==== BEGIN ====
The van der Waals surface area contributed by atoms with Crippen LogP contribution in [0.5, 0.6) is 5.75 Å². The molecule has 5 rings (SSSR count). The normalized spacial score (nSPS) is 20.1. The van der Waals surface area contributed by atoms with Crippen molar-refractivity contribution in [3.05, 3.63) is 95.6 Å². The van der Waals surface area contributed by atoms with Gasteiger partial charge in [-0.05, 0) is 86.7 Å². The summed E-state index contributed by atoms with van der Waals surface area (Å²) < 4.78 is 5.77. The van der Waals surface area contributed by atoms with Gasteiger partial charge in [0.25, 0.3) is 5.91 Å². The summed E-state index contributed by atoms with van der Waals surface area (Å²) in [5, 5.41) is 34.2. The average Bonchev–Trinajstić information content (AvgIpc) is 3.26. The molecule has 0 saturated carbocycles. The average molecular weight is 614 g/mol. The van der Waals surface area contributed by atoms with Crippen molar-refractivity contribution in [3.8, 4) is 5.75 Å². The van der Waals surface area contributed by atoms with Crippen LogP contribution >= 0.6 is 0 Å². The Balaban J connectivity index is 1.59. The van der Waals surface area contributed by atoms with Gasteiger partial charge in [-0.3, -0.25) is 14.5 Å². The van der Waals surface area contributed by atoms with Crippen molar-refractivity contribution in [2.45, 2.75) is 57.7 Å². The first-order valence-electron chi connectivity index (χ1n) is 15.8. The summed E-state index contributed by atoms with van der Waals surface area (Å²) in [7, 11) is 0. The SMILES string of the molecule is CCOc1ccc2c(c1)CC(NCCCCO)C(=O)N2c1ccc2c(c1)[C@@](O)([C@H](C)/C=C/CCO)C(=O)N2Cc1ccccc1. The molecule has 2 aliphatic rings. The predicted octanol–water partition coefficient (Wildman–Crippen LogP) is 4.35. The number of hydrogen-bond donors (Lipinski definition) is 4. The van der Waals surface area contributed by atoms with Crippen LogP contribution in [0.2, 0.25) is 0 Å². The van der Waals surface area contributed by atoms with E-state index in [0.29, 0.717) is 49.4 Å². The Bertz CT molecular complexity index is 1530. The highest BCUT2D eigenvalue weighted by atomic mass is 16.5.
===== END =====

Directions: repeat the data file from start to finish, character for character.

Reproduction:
The van der Waals surface area contributed by atoms with Crippen LogP contribution in [0.5, 0.6) is 5.75 Å². The molecule has 5 rings (SSSR count). The normalized spacial score (nSPS) is 20.1. The van der Waals surface area contributed by atoms with Crippen molar-refractivity contribution in [3.05, 3.63) is 95.6 Å². The van der Waals surface area contributed by atoms with Gasteiger partial charge in [-0.05, 0) is 86.7 Å². The summed E-state index contributed by atoms with van der Waals surface area (Å²) < 4.78 is 5.77. The van der Waals surface area contributed by atoms with Gasteiger partial charge in [0.25, 0.3) is 5.91 Å². The summed E-state index contributed by atoms with van der Waals surface area (Å²) in [5, 5.41) is 34.2. The average Bonchev–Trinajstić information content (AvgIpc) is 3.26. The molecule has 0 saturated carbocycles. The average molecular weight is 614 g/mol. The van der Waals surface area contributed by atoms with Crippen molar-refractivity contribution in [3.8, 4) is 5.75 Å². The van der Waals surface area contributed by atoms with Crippen LogP contribution >= 0.6 is 0 Å². The Balaban J connectivity index is 1.59. The van der Waals surface area contributed by atoms with Gasteiger partial charge in [-0.3, -0.25) is 14.5 Å². The van der Waals surface area contributed by atoms with Crippen molar-refractivity contribution in [2.45, 2.75) is 57.7 Å². The first-order valence-electron chi connectivity index (χ1n) is 15.8. The summed E-state index contributed by atoms with van der Waals surface area (Å²) in [7, 11) is 0. The SMILES string of the molecule is CCOc1ccc2c(c1)CC(NCCCCO)C(=O)N2c1ccc2c(c1)[C@@](O)([C@H](C)/C=C/CCO)C(=O)N2Cc1ccccc1. The molecule has 2 aliphatic rings. The predicted octanol–water partition coefficient (Wildman–Crippen LogP) is 4.35. The number of hydrogen-bond donors (Lipinski definition) is 4. The van der Waals surface area contributed by atoms with Crippen LogP contribution in [0.2, 0.25) is 0 Å². The van der Waals surface area contributed by atoms with E-state index in [0.29, 0.717) is 49.4 Å². The Bertz CT molecular complexity index is 1530. The highest BCUT2D eigenvalue weighted by atomic mass is 16.5.